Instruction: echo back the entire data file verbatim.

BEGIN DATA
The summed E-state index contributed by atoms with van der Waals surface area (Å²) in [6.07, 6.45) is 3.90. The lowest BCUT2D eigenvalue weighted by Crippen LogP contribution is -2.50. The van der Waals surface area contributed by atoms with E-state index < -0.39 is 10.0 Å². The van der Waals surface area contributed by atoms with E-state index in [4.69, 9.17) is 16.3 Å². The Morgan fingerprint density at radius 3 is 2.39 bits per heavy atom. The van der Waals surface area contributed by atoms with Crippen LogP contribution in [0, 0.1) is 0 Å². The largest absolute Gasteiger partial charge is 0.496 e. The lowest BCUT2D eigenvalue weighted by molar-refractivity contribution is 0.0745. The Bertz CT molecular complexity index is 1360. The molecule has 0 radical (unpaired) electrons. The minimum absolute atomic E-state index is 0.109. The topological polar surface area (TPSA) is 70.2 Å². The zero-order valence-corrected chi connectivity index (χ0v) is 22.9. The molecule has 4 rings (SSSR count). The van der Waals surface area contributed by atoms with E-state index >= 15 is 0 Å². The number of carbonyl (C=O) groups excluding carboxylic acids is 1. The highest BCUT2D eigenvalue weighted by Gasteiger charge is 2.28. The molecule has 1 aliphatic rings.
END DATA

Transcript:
The summed E-state index contributed by atoms with van der Waals surface area (Å²) in [6.07, 6.45) is 3.90. The lowest BCUT2D eigenvalue weighted by Crippen LogP contribution is -2.50. The van der Waals surface area contributed by atoms with E-state index < -0.39 is 10.0 Å². The van der Waals surface area contributed by atoms with E-state index in [4.69, 9.17) is 16.3 Å². The Morgan fingerprint density at radius 3 is 2.39 bits per heavy atom. The van der Waals surface area contributed by atoms with Crippen LogP contribution in [0, 0.1) is 0 Å². The largest absolute Gasteiger partial charge is 0.496 e. The lowest BCUT2D eigenvalue weighted by molar-refractivity contribution is 0.0745. The Bertz CT molecular complexity index is 1360. The molecule has 0 radical (unpaired) electrons. The minimum absolute atomic E-state index is 0.109. The topological polar surface area (TPSA) is 70.2 Å². The zero-order valence-corrected chi connectivity index (χ0v) is 22.9. The molecule has 4 rings (SSSR count). The van der Waals surface area contributed by atoms with E-state index >= 15 is 0 Å². The number of carbonyl (C=O) groups excluding carboxylic acids is 1. The highest BCUT2D eigenvalue weighted by Gasteiger charge is 2.28. The molecule has 1 aliphatic rings.